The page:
The last day of July was slightly clearer than it's predecessors, and there were even a few distinct white clouds that might or might not have had anything to do with the fires. I like to think of them as just clouds, made of common dust and damp, apt to eventually drop some water on some fortunate place (though almost certainly not around here.) Someday there will be rain here, too, and I hope it doesn't wash the burned out mountains down on top of us.
For dinner I remembered I bought corn on the cob last time I shopped, so I boiled two ears, but then I only ate one. The other is still in the pan. I suppose I'll put it in a bag and refrigerate it, and next time I remember it I can microwave it. There's no telling when that will be. My memory is already microwaved. It's probably up there in those clouds.
I was sort of hoping today's sleep schedule would be more rational, but it looks like it won't be. Dawn is not far off and I'm not really sleepy yet. I'll try listening to soothing music on YouTube, but I doubt it will help.
by Billy Collins
The name of the author is the first to go
followed obediently by the title, the plot,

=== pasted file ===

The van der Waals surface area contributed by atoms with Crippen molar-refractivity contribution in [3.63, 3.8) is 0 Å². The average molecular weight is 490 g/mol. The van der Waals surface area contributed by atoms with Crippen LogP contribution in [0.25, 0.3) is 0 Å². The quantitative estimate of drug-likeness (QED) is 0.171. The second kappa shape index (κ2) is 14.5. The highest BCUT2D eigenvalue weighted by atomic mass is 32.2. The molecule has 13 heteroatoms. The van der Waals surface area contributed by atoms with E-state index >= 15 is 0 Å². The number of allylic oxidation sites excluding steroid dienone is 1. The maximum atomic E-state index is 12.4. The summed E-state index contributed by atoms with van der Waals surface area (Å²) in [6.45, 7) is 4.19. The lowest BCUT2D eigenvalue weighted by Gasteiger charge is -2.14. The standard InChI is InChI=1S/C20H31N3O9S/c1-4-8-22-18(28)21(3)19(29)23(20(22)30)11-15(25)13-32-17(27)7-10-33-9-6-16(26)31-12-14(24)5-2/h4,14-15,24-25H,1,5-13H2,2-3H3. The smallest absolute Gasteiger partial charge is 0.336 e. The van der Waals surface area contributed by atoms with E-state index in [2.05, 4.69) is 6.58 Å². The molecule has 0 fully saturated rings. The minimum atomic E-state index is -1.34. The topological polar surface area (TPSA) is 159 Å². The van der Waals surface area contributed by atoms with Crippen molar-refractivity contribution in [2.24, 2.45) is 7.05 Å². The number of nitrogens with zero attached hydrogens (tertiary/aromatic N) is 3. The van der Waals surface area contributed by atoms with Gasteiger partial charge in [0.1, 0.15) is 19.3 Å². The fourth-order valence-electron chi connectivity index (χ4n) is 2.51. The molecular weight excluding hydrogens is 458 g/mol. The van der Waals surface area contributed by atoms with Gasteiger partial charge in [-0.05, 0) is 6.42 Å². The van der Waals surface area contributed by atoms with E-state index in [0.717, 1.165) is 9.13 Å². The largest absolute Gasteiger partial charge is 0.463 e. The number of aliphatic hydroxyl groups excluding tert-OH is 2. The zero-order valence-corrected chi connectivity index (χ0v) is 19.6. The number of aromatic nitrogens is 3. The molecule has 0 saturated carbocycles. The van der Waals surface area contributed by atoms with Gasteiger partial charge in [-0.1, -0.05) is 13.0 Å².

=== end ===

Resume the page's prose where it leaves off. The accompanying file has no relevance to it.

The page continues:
the heartbreaking conclusion, the entire novel
which suddenly becomes one you have never read,
never even heard of,
as if, one by one, the memories you used to harbor
decided to retire to the southern hemisphere of the brain,
to a little fishing village where there are no phones.
Long ago you kissed the names of the nine Muses goodbye
and watched the quadratic equation pack its bag,
and even now as you memorize the order of the planets,
something else is slipping away, a state flower perhaps,
the address of an uncle, the capital of Paraguay.
Whatever it is you are struggling to remember,
it is not poised on the tip of your tongue,
not even lurking in some obscure corner of your spleen.
It has floated away down a dark mythological river
whose name begins with an L as far as you can recall,
well on your own way to oblivion where you will join those
who have even forgotten how to swim and how to ride a bicycle.
No wonder you rise in the middle of the night
to look up the date of a famous battle in a book on war.
No wonder the moon in the window seems to have drifted
out of a love poem that you used to know by heart.